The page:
Blood and Beauty, by Sarah Dunant

blood-and-beautyMy review of Philippa Gregory’s The White Princess may have been unfairly affected by the fact that I read Sarah Dunant’s Blood and Beauty right afterwards, because Blood and Beauty is a much better book in the same category — historical fiction about real famous people. I’ve been a huge fan of Dunant’s historical novels for years but in the past she has generally written about fictional characters in real historical settings, sometimes bringing in historical figures as minor characters but never making kings and queens the stars of the show as writers like Gregory tend to do. The beautifully crafted Blood and Beauty is a departure from that pattern, featuring those Renaissance headline grabbers (and stars of a recent miniseries, although I haven’t seen it and it has no connection with Dunant’s book): the Borgias.

This isn’t an era I know a whole lot about so I can’t judge Dunant’s accuracy but she certainly makes turn-of-the-sixteenth-century Rome feel believable, and the Borgias, despite their larger-than-life exploits and reputation, emerge as real, flesh-and-blood characters. One thing I especially liked is how she tackles something that’s sometimes difficult for a modern writer and a modern reader to appreciate: how in this era of what we now view (and some then viewed) as rampant corruption within the church, the very same people responsible for the corruption could also be sincerely devout. Yes, there’s cynicism, starting from the papal politics on the very first page as Rodrigo Borgia manipulates himself onto the papal throne, but there’s also real faith and love for God and the church. You begin to see how a man like Rodrigo Borgia could see his political machinations, up to and including the murder of enemies, as part of his devotion to the glory of God and the Catholic church. The reader doesn’t necessarily find herself approving of everything the Borgias do, exactly — though Lucrezia is a very sympathetic character, almost an innocent in a very guilty world — but Dunant brings us inside their heads enough that we understand their motives.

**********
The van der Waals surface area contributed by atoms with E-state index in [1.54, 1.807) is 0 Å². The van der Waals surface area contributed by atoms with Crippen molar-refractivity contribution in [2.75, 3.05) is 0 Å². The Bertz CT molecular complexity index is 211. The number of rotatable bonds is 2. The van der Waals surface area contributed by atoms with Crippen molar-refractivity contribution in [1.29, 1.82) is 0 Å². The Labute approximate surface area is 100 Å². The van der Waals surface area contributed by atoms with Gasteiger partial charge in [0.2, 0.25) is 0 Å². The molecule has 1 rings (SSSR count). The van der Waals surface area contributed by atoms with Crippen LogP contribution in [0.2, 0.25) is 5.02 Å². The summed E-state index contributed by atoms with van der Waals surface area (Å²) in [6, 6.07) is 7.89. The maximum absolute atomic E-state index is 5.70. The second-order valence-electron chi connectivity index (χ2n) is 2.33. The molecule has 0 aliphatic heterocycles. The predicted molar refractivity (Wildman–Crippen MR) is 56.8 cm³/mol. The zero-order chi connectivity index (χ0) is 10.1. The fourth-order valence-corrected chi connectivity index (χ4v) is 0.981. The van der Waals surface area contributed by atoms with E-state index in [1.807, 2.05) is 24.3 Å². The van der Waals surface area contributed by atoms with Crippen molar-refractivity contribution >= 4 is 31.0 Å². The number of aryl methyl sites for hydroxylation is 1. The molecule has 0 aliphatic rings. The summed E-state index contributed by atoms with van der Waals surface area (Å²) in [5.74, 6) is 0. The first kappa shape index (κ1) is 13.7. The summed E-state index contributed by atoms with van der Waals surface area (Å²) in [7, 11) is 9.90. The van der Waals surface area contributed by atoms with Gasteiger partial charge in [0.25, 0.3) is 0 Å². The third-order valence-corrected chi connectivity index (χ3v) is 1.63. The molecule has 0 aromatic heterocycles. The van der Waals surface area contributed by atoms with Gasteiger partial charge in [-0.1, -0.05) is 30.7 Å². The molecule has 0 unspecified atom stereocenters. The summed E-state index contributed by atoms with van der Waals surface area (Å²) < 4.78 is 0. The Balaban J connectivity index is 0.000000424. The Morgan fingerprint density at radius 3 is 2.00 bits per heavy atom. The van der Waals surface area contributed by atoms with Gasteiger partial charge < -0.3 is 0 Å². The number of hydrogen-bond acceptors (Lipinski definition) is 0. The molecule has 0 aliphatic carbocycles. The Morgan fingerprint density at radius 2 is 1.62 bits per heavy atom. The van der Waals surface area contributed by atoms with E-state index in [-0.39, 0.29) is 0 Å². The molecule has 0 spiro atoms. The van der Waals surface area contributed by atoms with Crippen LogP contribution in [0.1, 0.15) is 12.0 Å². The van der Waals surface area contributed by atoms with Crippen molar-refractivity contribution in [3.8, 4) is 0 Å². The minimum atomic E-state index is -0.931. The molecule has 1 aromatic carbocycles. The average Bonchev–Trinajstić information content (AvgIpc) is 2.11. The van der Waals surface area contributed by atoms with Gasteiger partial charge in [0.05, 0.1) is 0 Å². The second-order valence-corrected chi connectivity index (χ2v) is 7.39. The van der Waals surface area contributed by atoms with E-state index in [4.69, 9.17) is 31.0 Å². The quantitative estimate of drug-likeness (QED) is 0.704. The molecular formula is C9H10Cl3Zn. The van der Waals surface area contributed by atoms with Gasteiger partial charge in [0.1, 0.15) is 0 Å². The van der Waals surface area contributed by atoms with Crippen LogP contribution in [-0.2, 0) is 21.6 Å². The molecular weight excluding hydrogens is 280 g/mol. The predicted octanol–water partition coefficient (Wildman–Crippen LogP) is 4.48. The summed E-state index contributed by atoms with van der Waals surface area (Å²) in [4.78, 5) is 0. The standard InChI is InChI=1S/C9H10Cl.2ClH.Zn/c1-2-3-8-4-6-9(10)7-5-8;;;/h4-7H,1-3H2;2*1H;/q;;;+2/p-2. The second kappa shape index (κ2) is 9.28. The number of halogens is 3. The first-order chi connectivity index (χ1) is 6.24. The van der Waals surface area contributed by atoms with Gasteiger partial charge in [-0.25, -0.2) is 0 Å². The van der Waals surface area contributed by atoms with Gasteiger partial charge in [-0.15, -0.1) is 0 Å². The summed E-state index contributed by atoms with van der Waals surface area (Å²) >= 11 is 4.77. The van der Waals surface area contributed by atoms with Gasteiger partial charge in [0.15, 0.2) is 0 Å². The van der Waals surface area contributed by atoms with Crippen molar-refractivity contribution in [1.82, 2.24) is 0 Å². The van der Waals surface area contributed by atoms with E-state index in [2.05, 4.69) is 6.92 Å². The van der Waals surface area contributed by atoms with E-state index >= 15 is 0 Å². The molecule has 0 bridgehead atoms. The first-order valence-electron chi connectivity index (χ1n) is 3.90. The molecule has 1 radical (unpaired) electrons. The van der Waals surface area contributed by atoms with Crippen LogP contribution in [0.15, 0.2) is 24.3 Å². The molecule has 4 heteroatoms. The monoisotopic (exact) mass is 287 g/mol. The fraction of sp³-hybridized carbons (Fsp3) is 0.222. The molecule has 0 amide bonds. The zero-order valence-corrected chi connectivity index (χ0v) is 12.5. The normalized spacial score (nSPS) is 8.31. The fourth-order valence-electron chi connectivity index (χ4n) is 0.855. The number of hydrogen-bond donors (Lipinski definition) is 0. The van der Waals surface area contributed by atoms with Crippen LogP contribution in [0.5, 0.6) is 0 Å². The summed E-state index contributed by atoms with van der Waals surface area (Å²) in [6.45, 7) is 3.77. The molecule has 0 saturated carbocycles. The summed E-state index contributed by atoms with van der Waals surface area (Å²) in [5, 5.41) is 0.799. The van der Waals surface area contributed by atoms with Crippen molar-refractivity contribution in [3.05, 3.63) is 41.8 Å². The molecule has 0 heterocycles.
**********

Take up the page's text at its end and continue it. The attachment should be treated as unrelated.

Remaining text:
As I neared the end of this book I began thinking it was impossible to wrap up everyone’s lives and storylines in the pages remaining — and sure enough, the novel ends mid-Borgia-career, with a sequel promised. I’ll be waiting. Though a history book can tell you what happened to all the Borgias, only a great writer can make you feel like you’ve experienced it along with them.

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